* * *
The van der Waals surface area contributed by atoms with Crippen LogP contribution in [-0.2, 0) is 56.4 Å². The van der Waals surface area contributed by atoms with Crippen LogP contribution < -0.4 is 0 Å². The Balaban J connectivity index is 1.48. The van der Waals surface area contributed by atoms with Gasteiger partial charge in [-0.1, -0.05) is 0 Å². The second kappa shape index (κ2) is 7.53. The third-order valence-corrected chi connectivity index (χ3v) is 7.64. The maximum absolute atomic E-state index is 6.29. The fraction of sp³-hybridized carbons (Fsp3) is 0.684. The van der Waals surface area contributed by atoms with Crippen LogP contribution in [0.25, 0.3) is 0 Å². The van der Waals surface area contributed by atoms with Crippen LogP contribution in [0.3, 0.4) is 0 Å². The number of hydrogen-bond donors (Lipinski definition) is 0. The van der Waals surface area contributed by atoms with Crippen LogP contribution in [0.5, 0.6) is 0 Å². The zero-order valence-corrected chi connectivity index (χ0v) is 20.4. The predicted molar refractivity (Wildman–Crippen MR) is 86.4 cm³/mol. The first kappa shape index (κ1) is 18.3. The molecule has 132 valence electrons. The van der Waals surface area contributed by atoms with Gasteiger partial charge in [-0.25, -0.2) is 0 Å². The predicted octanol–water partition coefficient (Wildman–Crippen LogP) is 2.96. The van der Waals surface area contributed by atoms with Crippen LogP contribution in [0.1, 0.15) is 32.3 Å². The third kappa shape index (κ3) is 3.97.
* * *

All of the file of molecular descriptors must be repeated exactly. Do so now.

The van der Waals surface area contributed by atoms with Crippen LogP contribution in [-0.2, 0) is 56.4 Å². The van der Waals surface area contributed by atoms with Crippen LogP contribution < -0.4 is 0 Å². The Balaban J connectivity index is 1.48. The van der Waals surface area contributed by atoms with Gasteiger partial charge in [-0.1, -0.05) is 0 Å². The second kappa shape index (κ2) is 7.53. The third-order valence-corrected chi connectivity index (χ3v) is 7.64. The maximum absolute atomic E-state index is 6.29. The fraction of sp³-hybridized carbons (Fsp3) is 0.684. The van der Waals surface area contributed by atoms with Crippen LogP contribution in [0.25, 0.3) is 0 Å². The van der Waals surface area contributed by atoms with Crippen LogP contribution in [0.3, 0.4) is 0 Å². The number of hydrogen-bond donors (Lipinski definition) is 0. The van der Waals surface area contributed by atoms with Crippen LogP contribution in [0.5, 0.6) is 0 Å². The zero-order valence-corrected chi connectivity index (χ0v) is 20.4. The predicted molar refractivity (Wildman–Crippen MR) is 86.4 cm³/mol. The first kappa shape index (κ1) is 18.3. The molecule has 132 valence electrons. The van der Waals surface area contributed by atoms with Gasteiger partial charge in [-0.25, -0.2) is 0 Å². The predicted octanol–water partition coefficient (Wildman–Crippen LogP) is 2.96. The van der Waals surface area contributed by atoms with Crippen LogP contribution in [0.1, 0.15) is 32.3 Å². The third kappa shape index (κ3) is 3.97.